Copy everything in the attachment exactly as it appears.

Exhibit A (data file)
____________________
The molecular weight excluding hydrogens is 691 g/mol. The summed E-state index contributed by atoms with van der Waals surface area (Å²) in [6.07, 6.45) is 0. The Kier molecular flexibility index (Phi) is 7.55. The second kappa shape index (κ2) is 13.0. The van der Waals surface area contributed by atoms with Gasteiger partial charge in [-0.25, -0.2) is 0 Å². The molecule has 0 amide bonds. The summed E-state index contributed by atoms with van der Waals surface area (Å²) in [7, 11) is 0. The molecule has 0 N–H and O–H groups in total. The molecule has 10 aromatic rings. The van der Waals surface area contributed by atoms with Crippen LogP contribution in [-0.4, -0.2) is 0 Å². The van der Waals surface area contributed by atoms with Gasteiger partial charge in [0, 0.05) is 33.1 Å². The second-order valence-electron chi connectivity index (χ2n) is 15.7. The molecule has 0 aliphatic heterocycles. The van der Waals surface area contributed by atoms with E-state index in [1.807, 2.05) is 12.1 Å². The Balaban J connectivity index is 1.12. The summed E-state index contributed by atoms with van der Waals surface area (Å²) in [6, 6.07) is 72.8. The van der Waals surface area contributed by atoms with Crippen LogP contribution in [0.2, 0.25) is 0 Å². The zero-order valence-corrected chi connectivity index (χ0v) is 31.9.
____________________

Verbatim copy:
The molecular weight excluding hydrogens is 691 g/mol. The summed E-state index contributed by atoms with van der Waals surface area (Å²) in [6.07, 6.45) is 0. The Kier molecular flexibility index (Phi) is 7.55. The second kappa shape index (κ2) is 13.0. The van der Waals surface area contributed by atoms with Gasteiger partial charge in [-0.25, -0.2) is 0 Å². The molecule has 0 amide bonds. The summed E-state index contributed by atoms with van der Waals surface area (Å²) in [7, 11) is 0. The molecule has 0 N–H and O–H groups in total. The molecule has 10 aromatic rings. The van der Waals surface area contributed by atoms with Crippen LogP contribution in [-0.4, -0.2) is 0 Å². The van der Waals surface area contributed by atoms with Gasteiger partial charge in [0, 0.05) is 33.1 Å². The second-order valence-electron chi connectivity index (χ2n) is 15.7. The molecule has 0 aliphatic heterocycles. The van der Waals surface area contributed by atoms with E-state index in [1.807, 2.05) is 12.1 Å². The Balaban J connectivity index is 1.12. The summed E-state index contributed by atoms with van der Waals surface area (Å²) in [6, 6.07) is 72.8. The van der Waals surface area contributed by atoms with Crippen LogP contribution in [0.2, 0.25) is 0 Å². The zero-order valence-corrected chi connectivity index (χ0v) is 31.9.